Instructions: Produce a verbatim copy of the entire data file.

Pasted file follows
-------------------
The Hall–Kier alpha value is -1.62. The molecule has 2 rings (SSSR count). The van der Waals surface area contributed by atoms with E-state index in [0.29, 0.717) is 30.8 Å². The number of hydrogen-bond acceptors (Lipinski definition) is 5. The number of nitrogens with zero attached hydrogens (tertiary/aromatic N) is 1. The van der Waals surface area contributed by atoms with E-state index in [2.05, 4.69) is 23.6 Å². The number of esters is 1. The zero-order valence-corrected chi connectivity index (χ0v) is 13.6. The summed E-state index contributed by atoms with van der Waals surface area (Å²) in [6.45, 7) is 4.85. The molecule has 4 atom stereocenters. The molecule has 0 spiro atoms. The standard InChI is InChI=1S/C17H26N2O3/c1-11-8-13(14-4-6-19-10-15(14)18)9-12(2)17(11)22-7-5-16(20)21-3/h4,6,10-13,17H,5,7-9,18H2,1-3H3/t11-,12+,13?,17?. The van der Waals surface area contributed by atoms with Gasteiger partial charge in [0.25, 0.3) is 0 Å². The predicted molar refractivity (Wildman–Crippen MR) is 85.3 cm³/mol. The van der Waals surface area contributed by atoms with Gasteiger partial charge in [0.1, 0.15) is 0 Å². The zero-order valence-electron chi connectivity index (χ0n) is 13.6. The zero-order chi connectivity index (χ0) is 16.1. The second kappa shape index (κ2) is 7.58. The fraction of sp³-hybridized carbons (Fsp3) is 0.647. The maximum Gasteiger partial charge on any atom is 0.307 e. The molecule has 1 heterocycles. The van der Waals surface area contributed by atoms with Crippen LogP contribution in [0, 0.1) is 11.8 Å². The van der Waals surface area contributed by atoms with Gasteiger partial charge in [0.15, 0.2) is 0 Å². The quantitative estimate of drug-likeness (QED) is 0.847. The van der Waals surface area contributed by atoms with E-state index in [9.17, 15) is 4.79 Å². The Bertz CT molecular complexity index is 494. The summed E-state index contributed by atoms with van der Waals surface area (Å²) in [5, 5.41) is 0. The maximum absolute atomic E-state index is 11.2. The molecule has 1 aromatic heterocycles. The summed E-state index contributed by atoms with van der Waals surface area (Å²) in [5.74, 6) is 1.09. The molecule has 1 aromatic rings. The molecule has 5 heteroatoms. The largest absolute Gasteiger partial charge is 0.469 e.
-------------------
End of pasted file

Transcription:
The Hall–Kier alpha value is -1.62. The molecule has 2 rings (SSSR count). The van der Waals surface area contributed by atoms with E-state index in [0.29, 0.717) is 30.8 Å². The number of hydrogen-bond acceptors (Lipinski definition) is 5. The number of nitrogens with zero attached hydrogens (tertiary/aromatic N) is 1. The van der Waals surface area contributed by atoms with E-state index in [2.05, 4.69) is 23.6 Å². The number of esters is 1. The zero-order valence-corrected chi connectivity index (χ0v) is 13.6. The summed E-state index contributed by atoms with van der Waals surface area (Å²) in [6.45, 7) is 4.85. The molecule has 4 atom stereocenters. The molecule has 0 spiro atoms. The standard InChI is InChI=1S/C17H26N2O3/c1-11-8-13(14-4-6-19-10-15(14)18)9-12(2)17(11)22-7-5-16(20)21-3/h4,6,10-13,17H,5,7-9,18H2,1-3H3/t11-,12+,13?,17?. The van der Waals surface area contributed by atoms with Gasteiger partial charge in [0.25, 0.3) is 0 Å². The predicted molar refractivity (Wildman–Crippen MR) is 85.3 cm³/mol. The van der Waals surface area contributed by atoms with Gasteiger partial charge in [0.1, 0.15) is 0 Å². The zero-order valence-electron chi connectivity index (χ0n) is 13.6. The zero-order chi connectivity index (χ0) is 16.1. The second kappa shape index (κ2) is 7.58. The fraction of sp³-hybridized carbons (Fsp3) is 0.647. The maximum Gasteiger partial charge on any atom is 0.307 e. The molecule has 1 heterocycles. The van der Waals surface area contributed by atoms with Crippen LogP contribution in [0, 0.1) is 11.8 Å². The van der Waals surface area contributed by atoms with Gasteiger partial charge in [0.15, 0.2) is 0 Å². The quantitative estimate of drug-likeness (QED) is 0.847. The van der Waals surface area contributed by atoms with E-state index in [9.17, 15) is 4.79 Å². The Bertz CT molecular complexity index is 494. The summed E-state index contributed by atoms with van der Waals surface area (Å²) in [5, 5.41) is 0. The maximum absolute atomic E-state index is 11.2. The molecule has 1 aromatic heterocycles. The summed E-state index contributed by atoms with van der Waals surface area (Å²) in [5.74, 6) is 1.09. The molecule has 1 aromatic rings. The molecule has 5 heteroatoms. The largest absolute Gasteiger partial charge is 0.469 e.